Although present on many leukemias and lymphomas, CD70 is not a lineage-specific marker, and physiologically it is only expressed transiently in subsets of highly activated T, B, and dendritic cells. The CD70 promoter contains transcription factor–binding sites for AP-1, AP-2, Sp1, and NF-κB, and is sensitive to methylation; however, the precise signaling pathways that regulate CD70 expression are poorly understood.35  CD70 is up-regulated in human T-lymphotropic virus type 1– and EBV-associated malignancies and Hodgkin lymphomas, likely in association with constitutive NF-κB activation, a pathway that might contribute to regulating CD70 expression.18,36  The role of aberrant CD70 expression on malignant cells is less well understood than its physiologic contributions, but it may contribute to immune evasion by non-Hodgkin lymphoma.37  Others have shown that the CD70/CD27 costimulatory pathway is critical for inducing leukemia-specific T-cell responses.38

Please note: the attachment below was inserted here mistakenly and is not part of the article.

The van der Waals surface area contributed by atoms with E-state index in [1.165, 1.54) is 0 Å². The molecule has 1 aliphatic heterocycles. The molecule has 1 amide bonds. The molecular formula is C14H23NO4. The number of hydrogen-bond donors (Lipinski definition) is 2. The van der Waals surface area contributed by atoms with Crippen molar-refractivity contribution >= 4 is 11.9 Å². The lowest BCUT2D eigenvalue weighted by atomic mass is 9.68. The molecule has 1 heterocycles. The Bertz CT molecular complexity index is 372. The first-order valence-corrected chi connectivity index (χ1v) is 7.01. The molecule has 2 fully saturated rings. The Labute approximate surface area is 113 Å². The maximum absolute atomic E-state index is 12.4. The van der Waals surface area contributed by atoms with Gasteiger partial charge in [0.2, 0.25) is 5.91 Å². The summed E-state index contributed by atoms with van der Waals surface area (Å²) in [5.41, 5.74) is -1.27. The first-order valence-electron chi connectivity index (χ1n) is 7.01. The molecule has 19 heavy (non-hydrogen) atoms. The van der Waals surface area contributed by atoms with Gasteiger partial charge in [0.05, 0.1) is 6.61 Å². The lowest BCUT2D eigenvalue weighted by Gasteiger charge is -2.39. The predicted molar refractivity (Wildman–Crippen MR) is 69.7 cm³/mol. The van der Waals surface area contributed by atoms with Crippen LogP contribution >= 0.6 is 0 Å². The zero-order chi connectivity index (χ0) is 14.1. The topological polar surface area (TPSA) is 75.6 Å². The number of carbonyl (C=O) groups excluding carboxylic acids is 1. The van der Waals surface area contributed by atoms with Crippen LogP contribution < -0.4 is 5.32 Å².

The exodomains of most CARs consist of modified monoclonal antibody–binding sites that can be used to prepare antigen-specific T cells that recognize and kill tumor cells in a MHC-nonrestricted fashion. Unless these monoclonal antibody fragments are humanized, they may induce human anti–mouse antibody and/or endogenous T-cell responses that abbreviate the effector function of the infused cells.21,22,39  Thus, taking advantage of physiologically occurring receptor-ligand interactions23,24  bypasses this obstacle and should ensure that in vivo effector function in human subjects is not interrupted by an unwanted immune response to the transgene. We therefore constructed a CD70-specific CAR by fusing the CD3-ζ chain to the naturally occurring CD70 receptor CD27.